11th May Stroud College – inspired

Dear Simon.
Thank you for coming to the class last week and making it fun.
I enjoyed it very much and we had a ball and we laughed.
We played the several fun games including the clapping game.
And we told stories.
Raymond Walker, Stroud College.

Dear Simon.
I enjoyed what you did last Wednesday. I liked it when we rolled the ball. I enjoyed hearing about the stone story, it was a good picture of the mountain.
It was good when we each told our own stories, I told the one about the golf ball getting lost in a bramble bush. It was also very funny when we did the yes, no game.
Tim Taylor, Stroud College.

A visit from Simon.
Simon came to visit us all and we had to role a ball.
Say our name and give some info, talked with friends using yes and no.
With our voice being happy or sad, frightening, angry, loving or mad.
A clapping game to work as a team, left and right keep looking keen.
We did well but started slowly, we tried harder, we gave it a go.
Then we found we went quite fast, nine seconds was the time we recorded last.
Simon showed us a photo and a stone, told us the story of why he took it home.
A bag of treats he got for us, a golf ball, lego, dice and compass.
For each other a story we shared, short or long if we dared.
We enjoyed the workshop, it was fun.
Thank you Simon from everyone.

Robin Talor, Stroud College.

GlosCAT 7th June 6-30. Writings from the group … poems, letters and reviews.

What’s it about?

Arms open, eyes wide, lips not to pout, friendly body language is what it’s about.
Laugh, cry, whisper, shout, tone of voice is what it’s about.
Stand tall, be bold and don’t self doubt, confidence is what it’s about.
Use your emotions to get it out, talking in public – that’s what it’s about.

K Selwyn.

Hello Sane 
How are you my dear? I hope you are well and your studies are going well.
I’m writing to tell you about last week’s English lesson…for everyone a surprise, we had a guest from the BBC. His name was Simon and he came to do his RAW Workshop to help us in telling stories. The workshop was very interesting with a lot of activities and many, many stories. There was a lot of fun and after about half an hour, everybody seemed much more familiar. I have to say I had a very good time.
I hope you will be able to visit me next week so I can take you to one of the RaW workshops, yes I’m not joking. I really think it will help you with your confidence. We can go to the BBC centre in Gloucester.
I hope to hear from you soon, bye for now.

Love Ursula Przybysz

“Hi I’m Simon” – he smiles – phone Rings, “say hello to my wife”
“Tonight we’re going to tell stories about our everyday life”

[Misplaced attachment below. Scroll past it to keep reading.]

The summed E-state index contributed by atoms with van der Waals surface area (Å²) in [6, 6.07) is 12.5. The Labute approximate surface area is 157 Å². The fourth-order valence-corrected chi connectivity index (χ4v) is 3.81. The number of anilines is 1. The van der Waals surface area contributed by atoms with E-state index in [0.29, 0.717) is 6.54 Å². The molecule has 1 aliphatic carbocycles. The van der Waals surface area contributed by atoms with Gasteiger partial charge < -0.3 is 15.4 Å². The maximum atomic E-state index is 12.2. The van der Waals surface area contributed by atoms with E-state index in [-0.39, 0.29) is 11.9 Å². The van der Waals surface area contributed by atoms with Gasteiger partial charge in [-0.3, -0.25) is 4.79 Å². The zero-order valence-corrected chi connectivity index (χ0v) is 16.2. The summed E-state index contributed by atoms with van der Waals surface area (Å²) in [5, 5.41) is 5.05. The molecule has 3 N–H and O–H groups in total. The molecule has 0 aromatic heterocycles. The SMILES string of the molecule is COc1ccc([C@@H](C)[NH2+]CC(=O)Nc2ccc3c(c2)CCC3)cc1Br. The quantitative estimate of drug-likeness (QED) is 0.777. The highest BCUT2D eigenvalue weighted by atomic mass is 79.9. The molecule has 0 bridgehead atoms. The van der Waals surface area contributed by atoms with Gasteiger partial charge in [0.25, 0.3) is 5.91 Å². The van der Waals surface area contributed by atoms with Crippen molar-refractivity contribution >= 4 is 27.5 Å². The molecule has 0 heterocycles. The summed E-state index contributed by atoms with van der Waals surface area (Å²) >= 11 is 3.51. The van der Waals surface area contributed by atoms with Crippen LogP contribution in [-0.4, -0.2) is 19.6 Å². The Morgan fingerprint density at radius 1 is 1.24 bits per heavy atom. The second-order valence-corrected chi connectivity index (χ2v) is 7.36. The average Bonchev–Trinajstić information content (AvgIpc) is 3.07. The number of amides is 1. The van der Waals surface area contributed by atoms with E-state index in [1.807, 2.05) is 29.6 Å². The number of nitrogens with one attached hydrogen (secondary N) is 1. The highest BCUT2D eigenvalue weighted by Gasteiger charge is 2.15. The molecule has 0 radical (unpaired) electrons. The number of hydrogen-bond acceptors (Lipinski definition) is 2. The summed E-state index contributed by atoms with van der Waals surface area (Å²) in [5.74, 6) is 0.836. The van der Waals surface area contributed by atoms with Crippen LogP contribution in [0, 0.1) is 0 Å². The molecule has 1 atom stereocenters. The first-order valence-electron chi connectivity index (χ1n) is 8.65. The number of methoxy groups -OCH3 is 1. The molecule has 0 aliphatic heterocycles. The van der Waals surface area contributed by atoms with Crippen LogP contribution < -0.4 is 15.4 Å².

My heart starts to beat, my eyes look down, the nerves kick in and just sit there are frown.
“First we’ll play some games to get you in the mood”
All creative thoughts leave me, I feel so rude… but through determination and encouragement the ideas start to flow.
The evening quickly passes, its soon time to go.
Looking back the night was a giggle and full of fun, I listened to everybody’s stories and enjoyed each one.

So thankyou Simon, the workshop was great…just a shame about the mix up over the date, Cheltenham’s loss our gain.

Tina Burns .

GlosCAT literacy students had a pleasant surprise on Tuesday evening when Simon Williams treated them to a RAW workshop. The surprise was that he had inadvertently turned up a week early, but this was no problem for such an experienced and capable practitioner.
RaW is an acronym we will all become familiar with when the BBC launches it’s Reading and Writing programme in October. The workshops are part of a nationwide awareness raising drive which will, the organisers hope, deliver a ready made audience in the autumn.
Rather than simply delivering information, Simon involved the whole group in various teamwork exercises. Individuals were also given the chance to contribute stories based both on their own experiences and on ideas inspired by various props.
If this sounds like your kind of evening and you’re 25 or over then contact Simon Williams at the BBC.

John Hopkins.

Diary Entry…
Turned up at college at 6-30 walked upstairs and heard lots of noise coming from the group, thought they were having a party. When I got around the screens there was a new man and everyone from the group, the man was from the BBC and was taking us for a RaW workshop about storytelling.
At the start of the session was group work, working together and just getting to know each other to prepare us to trust each other so we can talk about and tell stories about ourselves.